‘Body Bag’ Games New UH Norm

A look at future non-conference football schedules for UH shows a changing landscape in which power conference teams have more leverage than ever before.

There was a time when UH could arrange home-and-home series against many of college football’s big boys, but now the best Hawaii can negotiate are single road games, albeit ones with significant paychecks.

These so-called “body bag” games can bring $1 million or more – UH will receive $1.2 million for serving as a sacrificial lamb at Ohio State if things progress as expected, and a million more for competing in the Big House at Michigan.

And despite that such schools are bringing you in with the expectation of delivering a thorough whipping and sending you on your way, those plans can occasionally go awry. They are still talking in Boone, N.C., about the Appalachian State team that went to Ann Arbor and shocked the Wolverines. And it should prove useful for recruiting, because prospective student athletes want that taste of the big time.

But those opportunities should be occasional rather than constant. An insistence on “anyone, anytime, anyplace” is a big part of the reason that Pat Hill is no longer at Fresno State. Several early season tilts against programs with more talent and greater depth can lead to beat-downs that can affect your chances of success in conference. One or two games a year against that level of competition is fun for players and exciting for the fan base. Any more than that and negative effects start to snowball.

Remember when opponents were attracted by the Hawaii exemption, which allowed them an extra home game? With 12 regular season games and conference championship games, an extra game is no longer so desirable. And the dates for conference championships make it problematic to schedule marquee opponents at end of the season.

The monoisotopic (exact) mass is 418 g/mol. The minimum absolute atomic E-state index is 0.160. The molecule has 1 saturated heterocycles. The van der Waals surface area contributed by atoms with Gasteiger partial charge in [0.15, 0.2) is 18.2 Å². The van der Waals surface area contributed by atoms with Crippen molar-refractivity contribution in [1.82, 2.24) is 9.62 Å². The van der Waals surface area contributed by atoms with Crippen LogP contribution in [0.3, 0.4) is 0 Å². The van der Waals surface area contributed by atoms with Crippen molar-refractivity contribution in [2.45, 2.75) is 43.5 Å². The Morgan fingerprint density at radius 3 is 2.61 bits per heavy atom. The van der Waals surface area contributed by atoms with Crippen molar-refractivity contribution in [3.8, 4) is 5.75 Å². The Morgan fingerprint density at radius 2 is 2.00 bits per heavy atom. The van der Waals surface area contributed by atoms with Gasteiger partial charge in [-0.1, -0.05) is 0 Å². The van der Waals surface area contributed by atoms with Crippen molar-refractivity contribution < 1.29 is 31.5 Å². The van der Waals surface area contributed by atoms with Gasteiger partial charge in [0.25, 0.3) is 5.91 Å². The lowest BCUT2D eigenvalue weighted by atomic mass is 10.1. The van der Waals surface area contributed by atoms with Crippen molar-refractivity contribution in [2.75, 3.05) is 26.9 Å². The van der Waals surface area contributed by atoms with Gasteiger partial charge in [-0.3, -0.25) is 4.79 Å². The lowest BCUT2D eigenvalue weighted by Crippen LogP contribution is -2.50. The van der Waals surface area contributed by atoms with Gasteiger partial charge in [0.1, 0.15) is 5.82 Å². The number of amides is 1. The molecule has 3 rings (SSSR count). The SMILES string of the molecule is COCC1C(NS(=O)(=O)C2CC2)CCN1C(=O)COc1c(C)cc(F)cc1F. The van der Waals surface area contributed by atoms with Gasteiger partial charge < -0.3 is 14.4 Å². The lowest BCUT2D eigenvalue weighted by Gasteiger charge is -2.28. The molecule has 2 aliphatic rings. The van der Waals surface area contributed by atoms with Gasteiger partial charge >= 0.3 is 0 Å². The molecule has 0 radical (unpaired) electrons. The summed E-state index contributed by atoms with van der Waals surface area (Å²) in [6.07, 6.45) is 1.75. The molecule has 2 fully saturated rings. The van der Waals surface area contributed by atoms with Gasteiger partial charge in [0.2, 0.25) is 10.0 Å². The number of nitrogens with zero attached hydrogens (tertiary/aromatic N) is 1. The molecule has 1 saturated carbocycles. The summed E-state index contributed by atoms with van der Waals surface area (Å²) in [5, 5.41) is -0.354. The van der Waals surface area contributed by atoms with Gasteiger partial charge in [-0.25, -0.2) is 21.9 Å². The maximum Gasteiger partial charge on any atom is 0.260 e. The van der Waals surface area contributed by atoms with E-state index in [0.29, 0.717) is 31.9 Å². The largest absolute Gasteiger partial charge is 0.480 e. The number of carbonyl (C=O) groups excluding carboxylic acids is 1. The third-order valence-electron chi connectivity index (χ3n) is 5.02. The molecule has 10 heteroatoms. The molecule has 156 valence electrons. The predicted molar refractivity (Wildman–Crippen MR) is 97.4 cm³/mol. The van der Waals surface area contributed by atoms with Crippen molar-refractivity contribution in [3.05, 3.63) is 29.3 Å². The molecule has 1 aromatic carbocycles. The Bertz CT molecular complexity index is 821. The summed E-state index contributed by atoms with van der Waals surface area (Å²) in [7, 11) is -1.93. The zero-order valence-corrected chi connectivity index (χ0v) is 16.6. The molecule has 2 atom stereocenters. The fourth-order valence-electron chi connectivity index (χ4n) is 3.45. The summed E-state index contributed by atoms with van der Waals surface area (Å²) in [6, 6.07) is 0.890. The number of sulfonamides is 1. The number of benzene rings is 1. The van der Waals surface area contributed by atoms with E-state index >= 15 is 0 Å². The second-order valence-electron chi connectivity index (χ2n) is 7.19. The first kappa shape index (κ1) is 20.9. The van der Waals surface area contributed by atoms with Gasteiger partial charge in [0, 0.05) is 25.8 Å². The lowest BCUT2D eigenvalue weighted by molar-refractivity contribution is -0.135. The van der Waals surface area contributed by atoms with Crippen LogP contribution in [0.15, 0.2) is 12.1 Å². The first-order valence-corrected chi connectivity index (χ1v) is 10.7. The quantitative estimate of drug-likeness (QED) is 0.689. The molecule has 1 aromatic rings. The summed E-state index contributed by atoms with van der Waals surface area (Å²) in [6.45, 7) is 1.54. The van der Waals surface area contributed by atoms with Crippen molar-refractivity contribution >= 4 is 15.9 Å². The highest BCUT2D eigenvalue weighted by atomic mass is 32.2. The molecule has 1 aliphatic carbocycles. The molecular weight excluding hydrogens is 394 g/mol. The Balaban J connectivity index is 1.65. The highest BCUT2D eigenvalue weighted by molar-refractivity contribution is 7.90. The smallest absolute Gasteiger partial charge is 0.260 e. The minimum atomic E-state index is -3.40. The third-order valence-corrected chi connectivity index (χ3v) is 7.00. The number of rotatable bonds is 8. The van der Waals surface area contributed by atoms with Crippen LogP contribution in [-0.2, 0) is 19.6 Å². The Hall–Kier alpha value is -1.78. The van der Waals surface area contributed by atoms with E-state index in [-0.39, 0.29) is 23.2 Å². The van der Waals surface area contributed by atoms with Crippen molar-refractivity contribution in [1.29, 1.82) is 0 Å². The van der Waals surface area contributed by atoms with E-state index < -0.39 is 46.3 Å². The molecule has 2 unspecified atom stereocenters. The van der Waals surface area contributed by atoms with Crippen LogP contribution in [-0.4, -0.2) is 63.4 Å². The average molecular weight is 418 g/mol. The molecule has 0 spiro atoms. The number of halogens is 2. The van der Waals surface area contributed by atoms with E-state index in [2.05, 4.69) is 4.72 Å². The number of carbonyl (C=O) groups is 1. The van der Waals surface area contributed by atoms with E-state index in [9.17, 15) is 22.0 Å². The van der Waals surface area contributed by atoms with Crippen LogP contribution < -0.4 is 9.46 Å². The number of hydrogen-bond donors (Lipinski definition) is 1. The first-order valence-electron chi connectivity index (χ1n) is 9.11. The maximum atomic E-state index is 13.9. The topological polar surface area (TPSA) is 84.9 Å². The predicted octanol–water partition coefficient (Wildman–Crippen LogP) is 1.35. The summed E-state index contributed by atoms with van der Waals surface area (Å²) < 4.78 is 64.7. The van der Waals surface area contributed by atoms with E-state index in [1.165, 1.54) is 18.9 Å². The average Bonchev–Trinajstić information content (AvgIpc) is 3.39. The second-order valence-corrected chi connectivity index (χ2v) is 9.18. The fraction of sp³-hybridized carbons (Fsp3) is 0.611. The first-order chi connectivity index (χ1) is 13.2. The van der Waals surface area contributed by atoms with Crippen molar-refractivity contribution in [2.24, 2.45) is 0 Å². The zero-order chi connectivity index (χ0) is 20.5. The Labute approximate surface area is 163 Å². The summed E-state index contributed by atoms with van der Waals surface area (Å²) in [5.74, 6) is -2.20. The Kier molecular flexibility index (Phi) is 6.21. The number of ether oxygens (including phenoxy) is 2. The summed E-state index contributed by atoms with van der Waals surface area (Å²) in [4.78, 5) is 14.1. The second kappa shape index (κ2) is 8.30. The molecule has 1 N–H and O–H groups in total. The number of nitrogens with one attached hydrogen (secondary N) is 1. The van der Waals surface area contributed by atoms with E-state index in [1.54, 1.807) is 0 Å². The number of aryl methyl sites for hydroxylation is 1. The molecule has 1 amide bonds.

Might it be possible to schedule a conditional game with another team from the same division in a conference to come in case of a conflict? It’s never been done, but this kind of out-of-the-box thinking might be necessary in the future.

* All pro sports leagues have a copycat element, and the hiring of freshly retired future Hall of Famer Jason Kidd by the Brooklyn Nets with no coaching experience of any kind comes on the heels of the success of first-year Golden State coach Mark Jackson, who had a similar lack of a coaching resume. Jackson proved that the ability to relate and motivate was easily a match for a lack of experience in strategy and tactics.

The Brooklyn Nets are a little different from Golden State. They have no cap room and are hamstrung by some big contracts, so Kidd will have to work with what is already there. Hard to imagine he’d do better than interim coach P.J. Carlesimo, who was not retained despite having been one of the NBA’s more successful coaches in the second half of the season.